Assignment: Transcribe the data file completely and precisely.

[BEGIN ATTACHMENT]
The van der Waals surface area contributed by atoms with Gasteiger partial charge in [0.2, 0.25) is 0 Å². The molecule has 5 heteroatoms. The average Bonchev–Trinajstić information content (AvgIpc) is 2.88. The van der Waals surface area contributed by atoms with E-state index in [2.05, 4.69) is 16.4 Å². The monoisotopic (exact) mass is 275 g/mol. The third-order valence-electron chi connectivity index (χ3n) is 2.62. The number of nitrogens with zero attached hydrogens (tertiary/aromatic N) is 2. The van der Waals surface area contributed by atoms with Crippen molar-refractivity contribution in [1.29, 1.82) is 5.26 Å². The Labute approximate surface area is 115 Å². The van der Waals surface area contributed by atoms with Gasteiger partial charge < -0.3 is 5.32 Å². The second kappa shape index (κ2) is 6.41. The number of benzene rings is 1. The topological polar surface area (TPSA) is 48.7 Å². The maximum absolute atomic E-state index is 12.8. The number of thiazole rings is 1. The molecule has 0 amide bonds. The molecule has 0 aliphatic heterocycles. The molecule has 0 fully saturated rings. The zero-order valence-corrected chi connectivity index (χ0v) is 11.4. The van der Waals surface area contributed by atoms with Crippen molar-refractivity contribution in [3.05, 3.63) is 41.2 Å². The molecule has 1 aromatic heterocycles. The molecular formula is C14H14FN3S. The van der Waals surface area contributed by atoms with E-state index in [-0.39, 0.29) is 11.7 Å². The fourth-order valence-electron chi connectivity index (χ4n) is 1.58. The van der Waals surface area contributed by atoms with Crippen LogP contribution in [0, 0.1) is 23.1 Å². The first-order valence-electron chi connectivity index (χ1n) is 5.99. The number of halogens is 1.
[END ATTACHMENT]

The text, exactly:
The van der Waals surface area contributed by atoms with Gasteiger partial charge in [0.2, 0.25) is 0 Å². The molecule has 5 heteroatoms. The average Bonchev–Trinajstić information content (AvgIpc) is 2.88. The van der Waals surface area contributed by atoms with E-state index in [2.05, 4.69) is 16.4 Å². The monoisotopic (exact) mass is 275 g/mol. The third-order valence-electron chi connectivity index (χ3n) is 2.62. The number of nitrogens with zero attached hydrogens (tertiary/aromatic N) is 2. The van der Waals surface area contributed by atoms with Crippen molar-refractivity contribution in [1.29, 1.82) is 5.26 Å². The Labute approximate surface area is 115 Å². The van der Waals surface area contributed by atoms with Gasteiger partial charge < -0.3 is 5.32 Å². The second kappa shape index (κ2) is 6.41. The number of benzene rings is 1. The topological polar surface area (TPSA) is 48.7 Å². The maximum absolute atomic E-state index is 12.8. The number of thiazole rings is 1. The molecule has 0 amide bonds. The molecule has 0 aliphatic heterocycles. The molecule has 0 fully saturated rings. The zero-order valence-corrected chi connectivity index (χ0v) is 11.4. The van der Waals surface area contributed by atoms with Crippen molar-refractivity contribution in [3.05, 3.63) is 41.2 Å². The molecule has 1 aromatic heterocycles. The molecular formula is C14H14FN3S. The van der Waals surface area contributed by atoms with E-state index in [-0.39, 0.29) is 11.7 Å². The fourth-order valence-electron chi connectivity index (χ4n) is 1.58. The van der Waals surface area contributed by atoms with Crippen LogP contribution in [0, 0.1) is 23.1 Å². The first-order valence-electron chi connectivity index (χ1n) is 5.99. The number of halogens is 1.